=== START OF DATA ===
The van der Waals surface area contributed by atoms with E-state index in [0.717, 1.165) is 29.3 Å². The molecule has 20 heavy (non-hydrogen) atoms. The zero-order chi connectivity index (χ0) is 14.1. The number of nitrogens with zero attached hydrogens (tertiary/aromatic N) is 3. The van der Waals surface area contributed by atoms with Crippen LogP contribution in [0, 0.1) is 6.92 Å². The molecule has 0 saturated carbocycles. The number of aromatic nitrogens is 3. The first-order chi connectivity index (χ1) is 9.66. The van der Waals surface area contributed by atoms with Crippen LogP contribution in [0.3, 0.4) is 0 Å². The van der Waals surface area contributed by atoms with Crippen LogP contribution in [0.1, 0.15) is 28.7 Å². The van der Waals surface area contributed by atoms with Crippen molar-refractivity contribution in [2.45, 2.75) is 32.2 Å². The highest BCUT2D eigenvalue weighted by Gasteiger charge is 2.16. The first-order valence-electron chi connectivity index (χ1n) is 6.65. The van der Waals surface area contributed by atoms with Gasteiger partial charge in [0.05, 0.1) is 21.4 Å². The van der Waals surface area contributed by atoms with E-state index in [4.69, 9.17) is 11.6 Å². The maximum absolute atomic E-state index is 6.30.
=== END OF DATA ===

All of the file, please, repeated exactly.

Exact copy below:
The van der Waals surface area contributed by atoms with E-state index in [0.717, 1.165) is 29.3 Å². The molecule has 20 heavy (non-hydrogen) atoms. The zero-order chi connectivity index (χ0) is 14.1. The number of nitrogens with zero attached hydrogens (tertiary/aromatic N) is 3. The van der Waals surface area contributed by atoms with Crippen LogP contribution in [0, 0.1) is 6.92 Å². The molecule has 0 saturated carbocycles. The number of aromatic nitrogens is 3. The first-order chi connectivity index (χ1) is 9.66. The van der Waals surface area contributed by atoms with Crippen LogP contribution in [0.3, 0.4) is 0 Å². The van der Waals surface area contributed by atoms with Crippen LogP contribution in [0.1, 0.15) is 28.7 Å². The van der Waals surface area contributed by atoms with Crippen molar-refractivity contribution in [2.45, 2.75) is 32.2 Å². The highest BCUT2D eigenvalue weighted by Gasteiger charge is 2.16. The first-order valence-electron chi connectivity index (χ1n) is 6.65. The van der Waals surface area contributed by atoms with Gasteiger partial charge in [0.05, 0.1) is 21.4 Å². The van der Waals surface area contributed by atoms with E-state index in [4.69, 9.17) is 11.6 Å². The maximum absolute atomic E-state index is 6.30.